Representative Earl Blumenauer of Oregon, one of the founding members of the Congressional Cannabis Caucus, believes marijuana legalization could hit late next year. With Democrats having a fair shot at taking back control of the U.S. House following the November election, Blumenauer is convinced this power could push pot over the top. “I see all the pieces coming together,” he told NBC News. “It’s the same arc we saw two generations ago with the prohibitions of alcohol.”
Last week, the lawmaker hedged his bet on this prediction by filing his “Blueprint to Legalize Marijuana in the 116th Congress” with Democratic leadership. The plan, which is contingent on Democrats becoming the dominant force on the Hill, is to begin next session by resolving issues regarding cannabis and banking, providing veterans with access to medical marijuana and then bring out the big guns by introducing legislation to legalize the leaf nationwide. “With the marijuana policy gap diminished, after months of hearings and markups, the House should pass a full descheduling bill and work with Senate allies to guide the bill through Senate passage,” he wrote.
Ahh, yes, we can’t forget about the Senate. They could be a problem. Especially considering that Majority Leader Mitch McConnell, who has been branded the most powerful person in Congress, remains adamantly opposed to marijuana legalization. Earlier this year, when his federal hemp bill was hot and gaining momentum (whatever happened with that?), McConnell told reporters “I do not have any plans to endorse the legalization of marijuana.”
Even if the House is enthusiastic enough to approve a marijuana legalization bill in 2019, McConnell could quickly put a stop to it by just not giving it a fair shake in the Senate. Yet, Blumenauer is of the opinion that the work of the House for cannabis reform might cause him to cave.
“Our chances in the Senate depend on both the November elections and increased public pressure following House passage,” Blumenauer wrote in his Blueprint memo. “While the Senate has been slower on marijuana policy reform than the House and the American people, it now has almost 20 introduced bills in an effort to catch up with the House. We must build on this momentum.”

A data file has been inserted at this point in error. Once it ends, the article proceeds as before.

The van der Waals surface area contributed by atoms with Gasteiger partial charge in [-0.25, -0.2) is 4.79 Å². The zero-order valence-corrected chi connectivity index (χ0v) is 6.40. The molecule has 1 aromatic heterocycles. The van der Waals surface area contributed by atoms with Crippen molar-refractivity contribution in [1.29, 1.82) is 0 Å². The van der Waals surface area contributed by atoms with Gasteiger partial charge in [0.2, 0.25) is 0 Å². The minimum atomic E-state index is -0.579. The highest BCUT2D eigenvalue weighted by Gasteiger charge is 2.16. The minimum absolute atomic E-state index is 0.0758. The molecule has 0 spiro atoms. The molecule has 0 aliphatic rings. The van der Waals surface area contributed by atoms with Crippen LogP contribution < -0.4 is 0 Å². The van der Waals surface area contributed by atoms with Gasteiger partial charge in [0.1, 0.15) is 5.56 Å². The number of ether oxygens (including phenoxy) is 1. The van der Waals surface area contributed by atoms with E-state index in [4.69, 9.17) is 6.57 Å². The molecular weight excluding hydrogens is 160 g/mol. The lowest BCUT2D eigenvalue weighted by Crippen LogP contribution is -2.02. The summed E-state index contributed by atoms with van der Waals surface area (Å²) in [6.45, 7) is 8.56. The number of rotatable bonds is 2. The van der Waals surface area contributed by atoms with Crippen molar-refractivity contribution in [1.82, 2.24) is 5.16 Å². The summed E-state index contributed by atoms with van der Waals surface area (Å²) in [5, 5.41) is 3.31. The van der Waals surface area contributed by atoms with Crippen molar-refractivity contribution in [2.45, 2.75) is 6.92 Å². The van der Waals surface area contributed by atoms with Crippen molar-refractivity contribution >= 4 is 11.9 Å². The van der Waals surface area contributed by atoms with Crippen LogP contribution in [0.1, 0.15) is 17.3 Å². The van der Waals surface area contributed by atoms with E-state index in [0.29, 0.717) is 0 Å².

If the Democrats fail to win back the contested House seats, Boehner feels the issue is far from dead in the water. “I have a strong suspicion we won’t be waiting five years to see the federal government legalize cannabis,” he said. The former House speaker even alluded that he might have an idea when it will happen. “I’ve got to choose my words carefully. What I’m hearing behind closed doors is pretty sensitive.”
Whether 2019 will be the year marijuana legalization finally takes hold in the United States remains to be seen. But for the first time in years, marijuana advocates have a reason to be hopeful. The cannabis discussion has entered new territory, and it is a subject that can longer be brushed off as a pipe dream for the stoner nation. Congress will have no choice but to take notice soon. A new Gallup poll shows that 66 percent of the American population now supports making marijuana a part of the country’s taxed and regulated commerce.
Read more from the source: CannabisNow.com
PHOTO Gage Skidmore